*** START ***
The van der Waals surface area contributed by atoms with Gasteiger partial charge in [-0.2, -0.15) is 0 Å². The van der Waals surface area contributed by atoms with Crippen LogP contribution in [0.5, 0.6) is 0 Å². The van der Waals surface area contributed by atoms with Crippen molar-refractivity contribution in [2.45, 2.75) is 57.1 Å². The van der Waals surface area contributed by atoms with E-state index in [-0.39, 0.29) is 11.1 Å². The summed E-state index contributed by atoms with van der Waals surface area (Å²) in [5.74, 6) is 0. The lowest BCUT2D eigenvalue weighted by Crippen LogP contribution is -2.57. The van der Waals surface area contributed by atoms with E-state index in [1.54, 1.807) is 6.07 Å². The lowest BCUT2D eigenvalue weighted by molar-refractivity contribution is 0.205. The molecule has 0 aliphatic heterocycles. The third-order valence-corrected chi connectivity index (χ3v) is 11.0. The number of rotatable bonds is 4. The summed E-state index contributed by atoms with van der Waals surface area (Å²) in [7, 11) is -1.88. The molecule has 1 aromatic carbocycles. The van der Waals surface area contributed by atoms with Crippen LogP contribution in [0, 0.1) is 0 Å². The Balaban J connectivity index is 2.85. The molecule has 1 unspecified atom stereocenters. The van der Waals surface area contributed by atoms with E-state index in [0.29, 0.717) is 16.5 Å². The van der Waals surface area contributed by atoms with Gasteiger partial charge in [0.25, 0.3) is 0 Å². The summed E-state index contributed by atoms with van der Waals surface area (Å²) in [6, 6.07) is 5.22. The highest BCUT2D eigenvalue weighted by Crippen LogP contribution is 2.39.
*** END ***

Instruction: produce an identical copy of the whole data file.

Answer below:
The van der Waals surface area contributed by atoms with Gasteiger partial charge in [-0.2, -0.15) is 0 Å². The van der Waals surface area contributed by atoms with Crippen LogP contribution in [0.5, 0.6) is 0 Å². The van der Waals surface area contributed by atoms with Crippen molar-refractivity contribution in [2.45, 2.75) is 57.1 Å². The van der Waals surface area contributed by atoms with E-state index in [-0.39, 0.29) is 11.1 Å². The summed E-state index contributed by atoms with van der Waals surface area (Å²) in [5.74, 6) is 0. The lowest BCUT2D eigenvalue weighted by Crippen LogP contribution is -2.57. The van der Waals surface area contributed by atoms with E-state index in [1.54, 1.807) is 6.07 Å². The lowest BCUT2D eigenvalue weighted by molar-refractivity contribution is 0.205. The molecule has 0 aliphatic heterocycles. The third-order valence-corrected chi connectivity index (χ3v) is 11.0. The number of rotatable bonds is 4. The summed E-state index contributed by atoms with van der Waals surface area (Å²) in [7, 11) is -1.88. The molecule has 1 aromatic carbocycles. The van der Waals surface area contributed by atoms with Crippen LogP contribution in [0, 0.1) is 0 Å². The Balaban J connectivity index is 2.85. The molecule has 1 unspecified atom stereocenters. The van der Waals surface area contributed by atoms with E-state index in [0.29, 0.717) is 16.5 Å². The van der Waals surface area contributed by atoms with Gasteiger partial charge in [0.25, 0.3) is 0 Å². The summed E-state index contributed by atoms with van der Waals surface area (Å²) in [6, 6.07) is 5.22. The highest BCUT2D eigenvalue weighted by Crippen LogP contribution is 2.39.